Šunion in the Spirit involved union with one another, for the Spirit was primarily a shared, not individual, experience. (2 Cor 13:14; Phil 2:1; Eph 4:3) The gospel is not a purely personal matter. It has a social dimension. It s a communal affair. To embrace the gospel, then, is to enter into community. A person cannot have one without the other."


Banks, Robert.
Paulıs Idea of Community.
Peabody, MA: Hendrickson Publishers, Inc., 1994, p. 26.

~~~~~
It seems easier for a church to build a multimillion-dollar family life center than to be a Christian family.


Kenneson, Philip D. and Street, James L.
Selling Out the Church
Nashville, TN: Abingdon Press
.(1997)

~~~~~
"The ferocity of the current assault on the legacy of Christian culture, however, has brought a new clarity of vision. The alternatives are set before us with unusual starkness: either there will be a genuine renewal of Christian culture - there is no serious alternative - or we will be enveloped by the darkness of paganism in which the worship of the true God is abandoned and forgotten."


Wilken, Robert L.
Remembering the Christian Past.
Eerdmans Publishing. Grand Rapids, MI: (1995)

~~~~~

"The early church could easily have escaped Roman persecution by suing for status as a cultus privates, or "private cult" dedicated to "the pursuit of a purely personal and otherworldly salvation for its members," like many other religious groups in that world.

Yet instead of adopting the language of the privatized mystery religions, the church confronted Caesar, not exactly on his own terms but with his own terms. As Wayne Meeks [historian] summarizes the matter, early Christian moral practices . . .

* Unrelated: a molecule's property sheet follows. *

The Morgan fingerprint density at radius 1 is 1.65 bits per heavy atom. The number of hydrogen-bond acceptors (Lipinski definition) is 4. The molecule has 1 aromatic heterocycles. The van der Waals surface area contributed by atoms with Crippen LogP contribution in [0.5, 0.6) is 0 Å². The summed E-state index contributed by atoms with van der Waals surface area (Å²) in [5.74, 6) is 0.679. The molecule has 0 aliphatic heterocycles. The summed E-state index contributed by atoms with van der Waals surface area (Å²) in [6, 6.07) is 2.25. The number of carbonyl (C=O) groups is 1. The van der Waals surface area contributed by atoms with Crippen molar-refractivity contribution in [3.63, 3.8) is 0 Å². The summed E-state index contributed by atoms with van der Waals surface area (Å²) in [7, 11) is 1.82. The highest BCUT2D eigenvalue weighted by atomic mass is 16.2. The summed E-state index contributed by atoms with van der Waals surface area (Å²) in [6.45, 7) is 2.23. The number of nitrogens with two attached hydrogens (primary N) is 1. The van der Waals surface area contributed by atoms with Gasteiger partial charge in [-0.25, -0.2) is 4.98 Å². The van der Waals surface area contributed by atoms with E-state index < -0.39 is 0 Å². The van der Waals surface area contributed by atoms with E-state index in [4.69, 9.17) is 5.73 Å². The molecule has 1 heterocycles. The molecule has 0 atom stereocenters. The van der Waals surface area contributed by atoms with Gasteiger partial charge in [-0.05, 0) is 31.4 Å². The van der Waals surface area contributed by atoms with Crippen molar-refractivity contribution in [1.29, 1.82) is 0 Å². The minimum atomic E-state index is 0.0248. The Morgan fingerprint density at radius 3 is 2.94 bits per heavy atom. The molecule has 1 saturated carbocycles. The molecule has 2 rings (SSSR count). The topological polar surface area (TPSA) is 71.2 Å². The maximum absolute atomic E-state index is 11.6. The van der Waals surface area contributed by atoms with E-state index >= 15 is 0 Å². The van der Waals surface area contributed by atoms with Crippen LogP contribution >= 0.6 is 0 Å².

' are essentially communal. Even those practices that are urged upon individuals in the privacy of their homes. . . are extensions of the community's practice — indeed they are means of reminding individuals even when alone that they are not merely devotees of the Christian's God, they are members of Christ's body, the people of God.

That was how the Christian movement differed most visibly from the other cults that fit more easily into the normal expectations of "religion" in the Roman world. The Christian's practices were not confined to sacred occasions and sacred locations –shrines, sacrifices, processions—but were integral to the formation of communities with a distinctive self-awareness.'

"The original Christians, in short, were about creating and sustaining a unique culture—a way of life that would shape character in the image of their God. And they were determined to be a culture, a quite public and political culture, even if it killed them and their children."

Rodney Clapp, A Peculiar People:
The Church as Culture in a Post-Christian Society,
(IVP, Downers Grove, IL., 1996), p. 81, 82,
citing, in part, Wayne Meeks,
Origins of Christian Morality p. 110

~~~~~

"Unless there is a transformation of contemporary church life so that once again the task of evangelism Is something which is seen as incumbent on every baptized Christian, and is backed up by a quality of living which outshines the best that unbelief can muster, we are unlikely to make much headway through techniques of evangelism. . . . And men will continue to believe that the Church is an introverted society composed of 'respectable' people and bent on its own preservation until they see in Church groupings and individual Christians the caring, the joy, the fellowship, the self-sacrifice and the openness which marked the early Church at its best ."

Michael Green, Evangelism in the Early Church,
(Eerdmans Publishing, Grand Rapids, 1991) p. 275

~~~~~